Californian Episcopal diocese’s ‘Tour Against Trafficking’ aims to put the brakes on modern slavery

2 October 2015

Recently Diana Cisneros, 29, of Bakersfield in California’s Central Valley, spent the better part of a day helping a human trafficking victim find safe haven.

“My husband was on his way to church and he saw this young girl running from a hotel with no shoes on; it was a red flag to him,” she told the Episcopal News Service.

“He pulled the car over and talked to her; she turned out to be a victim of human trafficking. We were able to get her help and to get her to a safe place,” said Diana, herself a trafficking survivor.

Shortly after his 2014 election, Bishop David Rice of the Episcopal Diocese of San Joaquin realized that “the Central Valley of California was a thoroughfare and significant vein for human trafficking,” yet few seemed aware of its existence or of the human devastation it leaves in its wake.

Common forms of human trafficking use fraud, force and coercion to trap people into migrant work or sexual situations for profit.

The former New Zealander tackled the issue with, in the language of the indigenous Maori, ahikoi – an intentional physical movement with a purpose, bringing together church and community groups to raise awareness and funds to tackle solutions.

For Bishop David, an avid bicyclist, a bike tour across the diocese seemed like a natural response. Enter the Tour Against Trafficking, an 18-day, 745-mile ride from Taft through the Sierras to Modesto on 2-23 October.

Cyclists of all levels have the option to participate in one or all of the legs of the route, including 26 stops at each of the diocese’s parishes and missions, and to select which of six local anti-trafficking organizations they wish to support.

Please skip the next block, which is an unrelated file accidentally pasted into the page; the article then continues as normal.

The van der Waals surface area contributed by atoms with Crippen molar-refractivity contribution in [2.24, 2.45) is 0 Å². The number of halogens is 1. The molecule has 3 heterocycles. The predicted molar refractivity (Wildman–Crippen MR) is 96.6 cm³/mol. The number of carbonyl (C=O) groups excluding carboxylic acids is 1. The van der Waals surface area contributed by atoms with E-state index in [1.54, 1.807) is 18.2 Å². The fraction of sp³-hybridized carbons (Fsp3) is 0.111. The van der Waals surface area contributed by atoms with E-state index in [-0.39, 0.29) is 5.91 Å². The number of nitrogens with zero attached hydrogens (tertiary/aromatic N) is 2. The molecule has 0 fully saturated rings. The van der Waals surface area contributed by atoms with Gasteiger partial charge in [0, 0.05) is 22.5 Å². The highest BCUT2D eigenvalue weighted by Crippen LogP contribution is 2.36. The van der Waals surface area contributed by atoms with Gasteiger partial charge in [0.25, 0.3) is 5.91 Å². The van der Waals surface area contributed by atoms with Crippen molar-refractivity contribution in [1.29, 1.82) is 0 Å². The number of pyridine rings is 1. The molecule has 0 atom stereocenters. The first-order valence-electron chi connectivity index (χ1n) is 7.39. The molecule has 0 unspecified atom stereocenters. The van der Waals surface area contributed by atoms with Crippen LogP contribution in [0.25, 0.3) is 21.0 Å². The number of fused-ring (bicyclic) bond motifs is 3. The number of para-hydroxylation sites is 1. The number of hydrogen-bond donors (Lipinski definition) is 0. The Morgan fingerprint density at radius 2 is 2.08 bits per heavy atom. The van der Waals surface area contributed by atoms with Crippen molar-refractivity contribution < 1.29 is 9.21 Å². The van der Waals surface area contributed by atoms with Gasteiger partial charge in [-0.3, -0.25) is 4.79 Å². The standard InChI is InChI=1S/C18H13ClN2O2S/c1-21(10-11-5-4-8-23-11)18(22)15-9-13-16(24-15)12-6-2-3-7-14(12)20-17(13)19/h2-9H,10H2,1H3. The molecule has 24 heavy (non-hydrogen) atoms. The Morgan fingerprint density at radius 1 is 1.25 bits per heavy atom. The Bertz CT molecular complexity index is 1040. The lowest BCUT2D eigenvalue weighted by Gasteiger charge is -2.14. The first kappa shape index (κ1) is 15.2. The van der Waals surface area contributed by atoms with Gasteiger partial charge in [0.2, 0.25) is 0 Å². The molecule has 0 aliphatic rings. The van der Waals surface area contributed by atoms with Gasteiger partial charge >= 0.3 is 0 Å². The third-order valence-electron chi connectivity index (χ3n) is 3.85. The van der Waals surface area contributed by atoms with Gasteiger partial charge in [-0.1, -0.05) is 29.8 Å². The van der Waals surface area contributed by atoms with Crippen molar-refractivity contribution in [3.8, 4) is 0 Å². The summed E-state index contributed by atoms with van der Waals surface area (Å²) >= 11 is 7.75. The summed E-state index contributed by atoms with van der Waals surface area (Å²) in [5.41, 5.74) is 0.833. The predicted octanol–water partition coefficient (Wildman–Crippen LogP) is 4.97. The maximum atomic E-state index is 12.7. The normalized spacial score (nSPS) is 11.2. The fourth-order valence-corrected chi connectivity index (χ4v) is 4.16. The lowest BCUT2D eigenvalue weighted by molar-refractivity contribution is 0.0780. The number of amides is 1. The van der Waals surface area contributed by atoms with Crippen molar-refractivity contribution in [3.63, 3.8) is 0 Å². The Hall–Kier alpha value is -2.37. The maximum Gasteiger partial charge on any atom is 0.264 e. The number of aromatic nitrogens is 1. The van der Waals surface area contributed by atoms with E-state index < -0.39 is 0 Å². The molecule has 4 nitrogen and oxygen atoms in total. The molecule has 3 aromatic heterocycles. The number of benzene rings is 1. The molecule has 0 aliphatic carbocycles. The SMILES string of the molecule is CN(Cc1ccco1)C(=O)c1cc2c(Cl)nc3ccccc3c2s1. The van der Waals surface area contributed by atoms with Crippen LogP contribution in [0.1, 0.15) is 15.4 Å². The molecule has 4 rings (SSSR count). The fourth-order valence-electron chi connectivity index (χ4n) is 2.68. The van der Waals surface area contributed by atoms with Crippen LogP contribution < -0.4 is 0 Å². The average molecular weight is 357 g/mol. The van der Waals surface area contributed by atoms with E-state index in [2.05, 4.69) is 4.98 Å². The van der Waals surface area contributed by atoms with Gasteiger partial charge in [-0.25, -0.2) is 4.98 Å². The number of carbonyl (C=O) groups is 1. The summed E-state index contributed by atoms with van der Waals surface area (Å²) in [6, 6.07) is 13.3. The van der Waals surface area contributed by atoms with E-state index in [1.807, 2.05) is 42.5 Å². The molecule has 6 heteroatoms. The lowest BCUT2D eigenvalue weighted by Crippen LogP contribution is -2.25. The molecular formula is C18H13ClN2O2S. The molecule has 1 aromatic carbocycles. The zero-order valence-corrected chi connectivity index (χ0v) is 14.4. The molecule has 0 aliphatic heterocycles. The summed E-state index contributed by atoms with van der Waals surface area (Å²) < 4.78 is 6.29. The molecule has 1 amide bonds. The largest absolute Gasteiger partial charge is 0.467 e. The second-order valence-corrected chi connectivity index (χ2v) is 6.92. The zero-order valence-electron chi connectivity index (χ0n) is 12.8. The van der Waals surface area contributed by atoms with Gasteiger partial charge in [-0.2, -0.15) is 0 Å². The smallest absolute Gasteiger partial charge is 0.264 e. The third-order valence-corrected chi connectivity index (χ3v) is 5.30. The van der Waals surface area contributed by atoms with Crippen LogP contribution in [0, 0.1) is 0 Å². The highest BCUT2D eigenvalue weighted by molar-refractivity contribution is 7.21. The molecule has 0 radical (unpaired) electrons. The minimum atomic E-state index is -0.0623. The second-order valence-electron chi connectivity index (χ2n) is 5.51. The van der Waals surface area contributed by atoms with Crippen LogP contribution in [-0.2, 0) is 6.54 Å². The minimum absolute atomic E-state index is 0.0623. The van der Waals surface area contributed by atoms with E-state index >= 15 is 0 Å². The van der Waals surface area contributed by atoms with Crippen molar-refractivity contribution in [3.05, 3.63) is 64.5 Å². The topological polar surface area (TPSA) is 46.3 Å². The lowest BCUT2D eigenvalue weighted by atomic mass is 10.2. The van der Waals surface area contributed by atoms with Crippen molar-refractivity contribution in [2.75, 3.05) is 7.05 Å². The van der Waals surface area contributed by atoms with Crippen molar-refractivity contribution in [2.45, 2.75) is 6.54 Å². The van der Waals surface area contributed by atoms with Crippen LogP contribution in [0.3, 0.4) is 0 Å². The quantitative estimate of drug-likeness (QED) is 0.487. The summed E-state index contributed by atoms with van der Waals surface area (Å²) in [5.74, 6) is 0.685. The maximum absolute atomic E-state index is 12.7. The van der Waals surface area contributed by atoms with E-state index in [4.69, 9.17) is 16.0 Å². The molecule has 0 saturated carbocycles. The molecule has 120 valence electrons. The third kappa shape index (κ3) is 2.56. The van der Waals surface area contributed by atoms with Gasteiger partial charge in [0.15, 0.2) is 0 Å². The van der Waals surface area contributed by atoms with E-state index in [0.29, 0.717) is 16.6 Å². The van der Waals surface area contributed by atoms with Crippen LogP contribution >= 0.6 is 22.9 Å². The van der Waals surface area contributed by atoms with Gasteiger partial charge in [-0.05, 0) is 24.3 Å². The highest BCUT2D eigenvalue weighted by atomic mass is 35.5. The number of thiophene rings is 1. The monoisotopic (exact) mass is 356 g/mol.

The documentary film, “The Trafficked Life”, is a cornerstone of the Tour Against Trafficking. It highlights a series of interviews with survivors, including Diana Cisneros.

Filmmaker Michael Fagans said the documentary had been screened across the diocese, along with participation from panels of local activists. “Community by community, we’re seeding the ground so that, when the tour comes, we’re not having to educate people,” Michael told ENS. “Their hearts have already been touched.”

Trafficking, “cuts across all economic strata, across race,” added Michael, who also is joining the tour as a rider. The film and tour have drawn ecumenical as well as “church-broad” support from other dioceses.

Statistics showed that California had three major hotspots for trafficking – San Diego, San Francisco and the Central Valley, Bishop David said.

However, statistics about the prevalence of trafficking typically “are difficult to come by,” said Diana. “We’re talking about an underground criminal organization.” But, it is estimated there are about 300,000 youth in the United States who are minors and at risk for being exploited sexually, she said. As a child, Diana was herself trafficked for sexual exploitation.

“Sexual abuse breaks you down and completely distorts your thinking,” Diana said. “I was very fearful; I didn’t trust people at all.” Through the assistance of friends and local anti-trafficking groups, she fought her way back, and recently earned a bachelor’s degree in psychology.

A member of the steering committee of the Kern Coalition Against Human Trafficking, one of the six groups participating in the Tour Against Trafficking, Diana said her goal was to raise awareness that it “is a very real problem and people can be part of the solution.”

Everyone should be armed with a toll-free trafficking hotline number to offer to someone who appears to need help, she said. It also helps to pay attention to signs that might indicate a trafficking situation.

“Traffickers have a network of people they work with and, if every one of us gets educated, we can be a part of the anti-trafficking network,” she said. “The wider our network is, the more victims we’re going to be able to help.”

Bishop David agreed. “The language I’ve adopted is ‘unawareness equals complicity,’ ” he said. “Our task is to raise awareness of difficulties people face, and … the crimes that are committed and have to be addressed.”

The  Global Slavery Index estimates over 35 million people trapped in various forms of modern slavery.

The Anglican Alliance promotes learning across the Anglican Communion on effective responses to human trafficking such as the Tour against Trafficking. Read more on the Alliance website and download “Freedom Sunday” resources promoting a day of worship, prayer and action towards ending human trafficking and modern slavery.